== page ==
In the backdrop of World Bank’s Ease of Doing Business Index, the article discusses the India’s improvements and challenges in ease of doing business
- India has been one of the biggest ‘improvers’ in the 2019 Ease of Doing Business Index and has moved from 100thto 77th position in 2019 rankings
- As per World Bank, India is an easier place to do business in compared to BRICS countries such as Brazil (109) and South Africa (82) and West Asian economies such as Qatar (83) and Saudi Arabia (92).
- However, India is still way behind than countries like China (46, the Hong Kong Special Administrative Region is at 4), the U.S. (8), Singapore (2) and New Zealand (1)
- Securing construction permits
- The World Bank found that major cities in India drastically reduced the number of days they took to give out construction permits, from 144 days last year to 95 days. Consequently, costs declined from 23% of the building value to just 5%.
- Single-window clearance for securing building permits in Delhi and a new online system in Mumbai, brought about the major change
- Trading across the borders: India’s rank in cross-border trade improved from 146 to 80. Major contributing factors to this improvement were upgrades in port infrastructure, a move to online documentation and facilities for exporters to seal their containers on their own
- India made significant improvement on the indicator getting credit. India has strengthened access to credit by amending insolvency law. Secured creditors are given absolute priority over other claims.
- India also made improvements in indicators like starting a business
- Registering Property: India ranked poor on registering property and ranked 166. It takes 69 days to register a property and costs about 8% of its value in India. However, it just takes 20 days and at half that cost in OECD countries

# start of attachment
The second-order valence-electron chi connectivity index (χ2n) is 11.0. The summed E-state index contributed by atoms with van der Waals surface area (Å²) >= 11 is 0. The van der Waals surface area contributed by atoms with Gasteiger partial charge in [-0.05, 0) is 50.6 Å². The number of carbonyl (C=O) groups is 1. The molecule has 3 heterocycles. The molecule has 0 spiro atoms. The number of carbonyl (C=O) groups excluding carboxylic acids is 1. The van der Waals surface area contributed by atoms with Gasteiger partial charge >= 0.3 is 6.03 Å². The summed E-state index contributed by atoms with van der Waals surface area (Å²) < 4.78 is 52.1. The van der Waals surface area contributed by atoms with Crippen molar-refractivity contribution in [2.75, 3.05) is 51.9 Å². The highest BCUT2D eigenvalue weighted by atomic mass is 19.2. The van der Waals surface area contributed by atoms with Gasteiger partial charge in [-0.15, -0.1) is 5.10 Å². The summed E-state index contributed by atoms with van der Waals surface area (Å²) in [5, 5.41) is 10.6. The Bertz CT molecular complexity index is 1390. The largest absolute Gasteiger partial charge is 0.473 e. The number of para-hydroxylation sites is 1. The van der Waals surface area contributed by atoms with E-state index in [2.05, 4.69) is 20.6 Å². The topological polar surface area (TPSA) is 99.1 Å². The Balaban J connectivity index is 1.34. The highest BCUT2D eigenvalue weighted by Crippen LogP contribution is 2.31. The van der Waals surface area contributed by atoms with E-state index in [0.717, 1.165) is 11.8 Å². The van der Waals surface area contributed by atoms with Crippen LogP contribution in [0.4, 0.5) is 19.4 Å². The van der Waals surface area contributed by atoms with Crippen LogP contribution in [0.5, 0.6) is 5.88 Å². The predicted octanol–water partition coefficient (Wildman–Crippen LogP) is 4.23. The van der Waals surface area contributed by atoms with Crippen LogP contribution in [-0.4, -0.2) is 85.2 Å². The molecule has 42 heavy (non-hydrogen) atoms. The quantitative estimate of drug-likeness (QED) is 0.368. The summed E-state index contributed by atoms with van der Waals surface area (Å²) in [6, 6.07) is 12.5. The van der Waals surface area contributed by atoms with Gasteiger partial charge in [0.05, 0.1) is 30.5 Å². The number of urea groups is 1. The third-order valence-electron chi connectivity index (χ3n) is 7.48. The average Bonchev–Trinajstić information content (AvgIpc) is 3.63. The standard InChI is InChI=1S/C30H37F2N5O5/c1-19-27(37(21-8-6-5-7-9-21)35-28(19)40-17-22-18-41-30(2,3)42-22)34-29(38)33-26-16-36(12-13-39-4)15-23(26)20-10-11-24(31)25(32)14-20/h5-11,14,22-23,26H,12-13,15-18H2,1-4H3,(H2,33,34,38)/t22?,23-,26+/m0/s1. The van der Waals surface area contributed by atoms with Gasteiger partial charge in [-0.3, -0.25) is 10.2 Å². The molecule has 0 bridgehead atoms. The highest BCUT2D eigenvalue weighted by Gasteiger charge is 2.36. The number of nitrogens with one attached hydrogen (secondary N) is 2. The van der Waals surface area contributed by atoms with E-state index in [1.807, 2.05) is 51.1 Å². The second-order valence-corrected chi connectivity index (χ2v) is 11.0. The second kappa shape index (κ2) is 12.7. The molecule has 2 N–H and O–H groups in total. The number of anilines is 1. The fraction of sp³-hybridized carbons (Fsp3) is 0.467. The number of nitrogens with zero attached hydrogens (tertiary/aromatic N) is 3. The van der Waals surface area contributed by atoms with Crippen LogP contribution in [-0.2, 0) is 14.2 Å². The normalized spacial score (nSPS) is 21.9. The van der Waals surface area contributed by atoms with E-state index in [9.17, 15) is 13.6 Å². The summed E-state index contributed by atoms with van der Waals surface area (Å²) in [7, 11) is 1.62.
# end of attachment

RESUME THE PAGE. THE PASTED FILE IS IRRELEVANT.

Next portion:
- Paying taxes: Despite introduction of GST, India performed poorly on paying taxes and ranked 121.
- Enforcing contracts: India ranked 163. Enforcing a claim through the courts in Mumbai takes 1,445 days and costs 31% of claim value. However, in OECD countries the process takes 582 days at a cost of 21%.
About Ease of Doing Business Study:
- The study aims at capturing the experience of small and mid-sized companies in a country with their regulators, by measuring the time, costs and red tape they deal with.
- Indicators used: Starting a business, getting construction permits, securing electricity, registering property, getting credit, protecting minority investors, paying taxes, cross-border trade, enforcing contracts and resolving insolvency.
- To collect data, it empanels experts from the largest business cities who can capture the experience of multiple businesses.
- Each country is then assigned a rank out of 190 countries based on the total score it earns on 10 key indicators
Shortcomings of Ease of Doing Business Study:
- It measures a country’s progress on basis of few indicators in great depth, without trying to be comprehensive about the indicators. Further, the sample size is not statistically large
- The spatial coverage of the study is limited as it covers only two cities (Delhi and Mumbai in case of India).
- It does not assess macroeconomic stability which is determined by factors like development of the financial system, quality of the labour force, incidence of bribery and corruption, market size and lack of security.
- The scope of the study is limited as it excludes the informal sector.
- In case of India, the study may not reflect the experience of partnership or proprietorship firms that dominate the small business space, or those located in Tier 2 or Tier3 towns.
- The criteria used for determining Standardised business entity automatically disqualifies a large number of Indian start-ups and enterprises
- The study does not include indirect (value-added) taxes like the GST in the measurement of the tax burden, on the grounds that they are collected and transmitted, and do not enter into the income statement.